Google Morocco was the latest victim of a Domain Name System or DNS attack. A notorious Pakistani leet hacker group named, “PAKbugs”, hijacked Google Morocco’s official website (www.google.co.ma).
According to the Ping Results of the domain, the IP address of the hacked domain Google.co.ma points to [188.8.131.52] – located in Latvia (ip-219-99.dataclub.biz), which is not a Google IP address.
Putting this IP address to a browser address bar, it redirects to www.pakbugs.com which shows that the hacker pointed the Google domain to PAKbugs Server where they hosted a deface page.
It’s not clear how this attack was carried out, but it may have involved compromising the system operated by the Moroccan Top Level Domain Registrar (MaTLD).
What is DNS poisoning?
DNS is the system that converts website names into an IP address of the server hosting the website. A DNS poisoning attack tampers the valid list with fake records causing domain names to resolve to incorrect IP addresses.
Why deface one website, when you can just hack the server that holds the IP address to the victim’s site? So, if you can hack the Domain Name System registrar that holds the records for an entire country, you can change any of the servers that you like to point to any website that you want.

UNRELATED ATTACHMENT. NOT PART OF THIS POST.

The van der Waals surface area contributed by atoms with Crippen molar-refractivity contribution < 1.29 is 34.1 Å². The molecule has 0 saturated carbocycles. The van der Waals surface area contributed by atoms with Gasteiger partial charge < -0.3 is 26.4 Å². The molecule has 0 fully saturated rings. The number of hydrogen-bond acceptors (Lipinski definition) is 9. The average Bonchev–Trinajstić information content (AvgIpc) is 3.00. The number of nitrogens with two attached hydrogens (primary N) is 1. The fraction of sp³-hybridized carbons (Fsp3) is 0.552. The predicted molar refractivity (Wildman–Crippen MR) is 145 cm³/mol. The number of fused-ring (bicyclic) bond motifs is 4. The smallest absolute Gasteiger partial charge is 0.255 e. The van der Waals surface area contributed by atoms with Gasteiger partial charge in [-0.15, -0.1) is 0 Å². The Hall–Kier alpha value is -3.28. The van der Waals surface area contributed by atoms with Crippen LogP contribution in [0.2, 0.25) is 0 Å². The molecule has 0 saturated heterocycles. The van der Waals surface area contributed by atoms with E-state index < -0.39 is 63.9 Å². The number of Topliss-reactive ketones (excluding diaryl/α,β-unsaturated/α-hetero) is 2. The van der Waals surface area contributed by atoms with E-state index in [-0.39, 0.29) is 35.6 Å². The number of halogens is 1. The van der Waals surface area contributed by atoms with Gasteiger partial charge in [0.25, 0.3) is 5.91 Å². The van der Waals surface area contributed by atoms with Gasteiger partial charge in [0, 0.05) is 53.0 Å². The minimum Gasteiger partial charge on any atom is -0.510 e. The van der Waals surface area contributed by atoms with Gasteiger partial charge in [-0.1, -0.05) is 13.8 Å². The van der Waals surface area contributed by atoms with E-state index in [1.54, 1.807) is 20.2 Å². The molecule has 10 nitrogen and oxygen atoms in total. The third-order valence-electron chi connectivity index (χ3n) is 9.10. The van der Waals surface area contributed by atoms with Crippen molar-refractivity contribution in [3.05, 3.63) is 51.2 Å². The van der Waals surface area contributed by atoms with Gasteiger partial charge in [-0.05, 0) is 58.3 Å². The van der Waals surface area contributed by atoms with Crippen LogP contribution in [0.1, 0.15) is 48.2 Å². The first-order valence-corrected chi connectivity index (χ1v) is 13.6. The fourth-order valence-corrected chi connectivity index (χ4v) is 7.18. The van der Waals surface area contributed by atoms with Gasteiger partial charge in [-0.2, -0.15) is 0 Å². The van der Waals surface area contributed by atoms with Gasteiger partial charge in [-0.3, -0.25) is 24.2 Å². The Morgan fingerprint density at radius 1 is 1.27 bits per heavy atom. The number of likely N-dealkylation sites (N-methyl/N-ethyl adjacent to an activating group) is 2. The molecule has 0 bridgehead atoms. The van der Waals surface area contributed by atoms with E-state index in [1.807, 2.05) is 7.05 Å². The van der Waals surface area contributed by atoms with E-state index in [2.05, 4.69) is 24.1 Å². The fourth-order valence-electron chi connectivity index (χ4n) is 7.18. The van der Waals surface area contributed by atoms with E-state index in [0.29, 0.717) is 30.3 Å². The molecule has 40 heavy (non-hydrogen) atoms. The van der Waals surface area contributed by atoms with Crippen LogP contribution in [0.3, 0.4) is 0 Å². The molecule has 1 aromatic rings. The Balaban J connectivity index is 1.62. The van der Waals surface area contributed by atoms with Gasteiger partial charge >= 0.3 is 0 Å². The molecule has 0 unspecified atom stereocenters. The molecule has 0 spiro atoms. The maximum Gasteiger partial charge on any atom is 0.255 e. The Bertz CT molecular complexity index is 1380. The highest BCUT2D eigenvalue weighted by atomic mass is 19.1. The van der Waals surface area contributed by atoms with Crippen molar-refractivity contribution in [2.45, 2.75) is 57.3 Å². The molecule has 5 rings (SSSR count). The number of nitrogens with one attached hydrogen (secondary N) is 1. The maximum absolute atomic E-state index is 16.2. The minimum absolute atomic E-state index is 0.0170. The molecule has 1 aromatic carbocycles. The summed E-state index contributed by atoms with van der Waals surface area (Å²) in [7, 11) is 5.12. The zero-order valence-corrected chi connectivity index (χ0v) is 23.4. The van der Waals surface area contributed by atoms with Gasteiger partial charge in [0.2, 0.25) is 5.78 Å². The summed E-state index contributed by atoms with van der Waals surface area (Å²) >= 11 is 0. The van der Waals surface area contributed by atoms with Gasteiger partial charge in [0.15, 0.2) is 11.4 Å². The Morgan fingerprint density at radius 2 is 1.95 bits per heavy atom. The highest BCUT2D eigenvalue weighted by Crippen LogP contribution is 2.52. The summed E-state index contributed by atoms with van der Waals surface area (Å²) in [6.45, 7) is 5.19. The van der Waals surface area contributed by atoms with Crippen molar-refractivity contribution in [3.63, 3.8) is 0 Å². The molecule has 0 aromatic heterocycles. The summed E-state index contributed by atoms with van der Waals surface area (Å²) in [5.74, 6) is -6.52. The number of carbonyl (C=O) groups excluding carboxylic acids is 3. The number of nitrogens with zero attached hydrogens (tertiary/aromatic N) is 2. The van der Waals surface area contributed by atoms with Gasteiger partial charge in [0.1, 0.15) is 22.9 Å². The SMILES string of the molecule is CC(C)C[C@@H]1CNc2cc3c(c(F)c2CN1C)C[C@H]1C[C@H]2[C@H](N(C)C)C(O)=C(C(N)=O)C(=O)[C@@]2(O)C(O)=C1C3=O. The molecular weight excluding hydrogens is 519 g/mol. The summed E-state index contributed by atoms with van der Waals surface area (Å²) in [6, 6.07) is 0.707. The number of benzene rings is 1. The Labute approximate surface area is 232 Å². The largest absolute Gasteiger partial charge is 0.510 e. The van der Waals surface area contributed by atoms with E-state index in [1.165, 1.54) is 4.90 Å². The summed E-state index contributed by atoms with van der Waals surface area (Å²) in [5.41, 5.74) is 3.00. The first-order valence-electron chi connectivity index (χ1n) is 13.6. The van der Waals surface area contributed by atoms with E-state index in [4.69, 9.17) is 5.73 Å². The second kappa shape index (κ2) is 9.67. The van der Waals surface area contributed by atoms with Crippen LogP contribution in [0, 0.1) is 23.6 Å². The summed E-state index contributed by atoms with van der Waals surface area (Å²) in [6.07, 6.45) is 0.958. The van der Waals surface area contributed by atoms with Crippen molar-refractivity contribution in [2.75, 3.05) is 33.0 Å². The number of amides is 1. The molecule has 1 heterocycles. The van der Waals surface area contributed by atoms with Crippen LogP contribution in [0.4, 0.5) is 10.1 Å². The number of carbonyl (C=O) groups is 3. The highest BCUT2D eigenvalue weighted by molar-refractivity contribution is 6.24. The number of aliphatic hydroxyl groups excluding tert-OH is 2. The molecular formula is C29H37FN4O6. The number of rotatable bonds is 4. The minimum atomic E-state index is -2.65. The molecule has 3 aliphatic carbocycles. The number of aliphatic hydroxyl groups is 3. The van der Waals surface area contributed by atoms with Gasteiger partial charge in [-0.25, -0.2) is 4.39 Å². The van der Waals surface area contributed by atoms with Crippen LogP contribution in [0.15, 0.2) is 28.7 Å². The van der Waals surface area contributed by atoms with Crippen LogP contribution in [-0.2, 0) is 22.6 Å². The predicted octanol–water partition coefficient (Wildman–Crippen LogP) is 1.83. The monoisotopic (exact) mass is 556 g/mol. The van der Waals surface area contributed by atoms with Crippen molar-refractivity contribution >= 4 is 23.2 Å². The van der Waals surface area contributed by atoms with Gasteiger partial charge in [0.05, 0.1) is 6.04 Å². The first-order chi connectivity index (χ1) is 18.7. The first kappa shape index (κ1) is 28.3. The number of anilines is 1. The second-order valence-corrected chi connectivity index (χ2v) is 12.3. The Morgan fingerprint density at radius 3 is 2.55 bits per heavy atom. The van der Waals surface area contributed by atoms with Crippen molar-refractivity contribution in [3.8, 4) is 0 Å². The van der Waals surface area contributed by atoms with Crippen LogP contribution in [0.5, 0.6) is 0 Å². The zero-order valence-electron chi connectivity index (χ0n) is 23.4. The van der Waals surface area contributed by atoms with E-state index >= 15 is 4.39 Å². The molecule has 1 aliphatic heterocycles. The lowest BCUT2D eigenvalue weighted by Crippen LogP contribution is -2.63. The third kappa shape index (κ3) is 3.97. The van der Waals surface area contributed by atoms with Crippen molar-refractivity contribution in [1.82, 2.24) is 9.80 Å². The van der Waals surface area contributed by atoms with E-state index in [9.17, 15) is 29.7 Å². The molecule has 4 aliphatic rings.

DNS poisoning first came to light in the mid-1990s when researchers discovered that attackers could inject spoofed IP addresses into the Domain Name System resolvers belonging to Internet service providers and large organizations. The servers would store the incorrect information for hours or days at a time, allowing the attack to send large numbers of end users to websites that install malware or masquerade as banks or other trusted destinations. Over the years, DNS server software has been updated to make it more resistant to the hack.
Months ago, Ireland’s domain registry suffered an “unauthorized intrusion into the company’s systems” that affected DNS records for Google.ie and Yahoo.ie. The attack exploited vulnerabilities in the company’s configuration of the Joomla content management system to upload malicious code that caused unauthorized DNS changes. DNS attacks have also recently hit Romania, according to this blog post by BitdefenderLabs.
These attacks can be much worse, if the hacktivists are a more malicious group. Like Nation State hackers, for example, who want to infect groups of systems from a target nation. Or gather pertinent credentials from users who think they are on a legitimate website, and not a spoofed one reached via Domain Name System manipulation. Imagine, how many accounts can be compromised if the websites are redirected to a Phishing page, instead of a defaced page.